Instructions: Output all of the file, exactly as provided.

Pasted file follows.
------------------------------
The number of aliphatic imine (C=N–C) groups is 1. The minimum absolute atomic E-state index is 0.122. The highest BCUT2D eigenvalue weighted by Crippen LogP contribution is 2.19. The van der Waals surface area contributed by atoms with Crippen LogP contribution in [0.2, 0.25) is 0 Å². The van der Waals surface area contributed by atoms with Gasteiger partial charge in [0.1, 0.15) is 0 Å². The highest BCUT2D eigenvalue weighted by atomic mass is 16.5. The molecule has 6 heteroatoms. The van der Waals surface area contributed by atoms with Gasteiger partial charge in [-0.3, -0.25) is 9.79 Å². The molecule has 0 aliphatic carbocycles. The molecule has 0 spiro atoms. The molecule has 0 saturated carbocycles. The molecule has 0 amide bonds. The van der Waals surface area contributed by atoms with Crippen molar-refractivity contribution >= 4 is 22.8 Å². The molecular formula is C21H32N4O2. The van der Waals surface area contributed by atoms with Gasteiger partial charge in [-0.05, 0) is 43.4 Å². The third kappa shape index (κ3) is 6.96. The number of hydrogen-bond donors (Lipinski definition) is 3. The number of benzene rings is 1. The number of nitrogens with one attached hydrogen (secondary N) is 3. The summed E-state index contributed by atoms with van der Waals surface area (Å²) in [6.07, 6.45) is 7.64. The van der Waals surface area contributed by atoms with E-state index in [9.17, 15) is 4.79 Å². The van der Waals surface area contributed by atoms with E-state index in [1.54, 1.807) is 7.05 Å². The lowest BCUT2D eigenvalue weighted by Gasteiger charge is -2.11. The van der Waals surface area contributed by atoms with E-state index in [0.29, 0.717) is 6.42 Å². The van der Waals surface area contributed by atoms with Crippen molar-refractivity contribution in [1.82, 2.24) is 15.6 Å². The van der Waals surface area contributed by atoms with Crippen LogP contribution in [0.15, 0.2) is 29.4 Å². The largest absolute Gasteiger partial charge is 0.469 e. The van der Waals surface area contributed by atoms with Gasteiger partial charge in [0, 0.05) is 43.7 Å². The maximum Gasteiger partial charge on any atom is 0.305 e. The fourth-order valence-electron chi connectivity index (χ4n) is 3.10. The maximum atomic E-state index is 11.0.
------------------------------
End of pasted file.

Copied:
The number of aliphatic imine (C=N–C) groups is 1. The minimum absolute atomic E-state index is 0.122. The highest BCUT2D eigenvalue weighted by Crippen LogP contribution is 2.19. The van der Waals surface area contributed by atoms with Crippen LogP contribution in [0.2, 0.25) is 0 Å². The van der Waals surface area contributed by atoms with Gasteiger partial charge in [0.1, 0.15) is 0 Å². The highest BCUT2D eigenvalue weighted by atomic mass is 16.5. The molecule has 6 heteroatoms. The van der Waals surface area contributed by atoms with Gasteiger partial charge in [-0.3, -0.25) is 9.79 Å². The molecule has 0 aliphatic carbocycles. The molecule has 0 spiro atoms. The molecule has 0 saturated carbocycles. The molecule has 0 amide bonds. The van der Waals surface area contributed by atoms with Crippen molar-refractivity contribution >= 4 is 22.8 Å². The molecular formula is C21H32N4O2. The van der Waals surface area contributed by atoms with Gasteiger partial charge in [-0.05, 0) is 43.4 Å². The third kappa shape index (κ3) is 6.96. The number of hydrogen-bond donors (Lipinski definition) is 3. The number of benzene rings is 1. The number of nitrogens with one attached hydrogen (secondary N) is 3. The summed E-state index contributed by atoms with van der Waals surface area (Å²) in [6.07, 6.45) is 7.64. The van der Waals surface area contributed by atoms with E-state index in [9.17, 15) is 4.79 Å². The van der Waals surface area contributed by atoms with E-state index in [1.54, 1.807) is 7.05 Å². The lowest BCUT2D eigenvalue weighted by Gasteiger charge is -2.11. The van der Waals surface area contributed by atoms with E-state index in [0.29, 0.717) is 6.42 Å². The van der Waals surface area contributed by atoms with Crippen molar-refractivity contribution in [1.82, 2.24) is 15.6 Å². The van der Waals surface area contributed by atoms with Crippen LogP contribution in [0.15, 0.2) is 29.4 Å². The largest absolute Gasteiger partial charge is 0.469 e. The van der Waals surface area contributed by atoms with Gasteiger partial charge in [0, 0.05) is 43.7 Å². The maximum Gasteiger partial charge on any atom is 0.305 e. The fourth-order valence-electron chi connectivity index (χ4n) is 3.10. The maximum atomic E-state index is 11.0.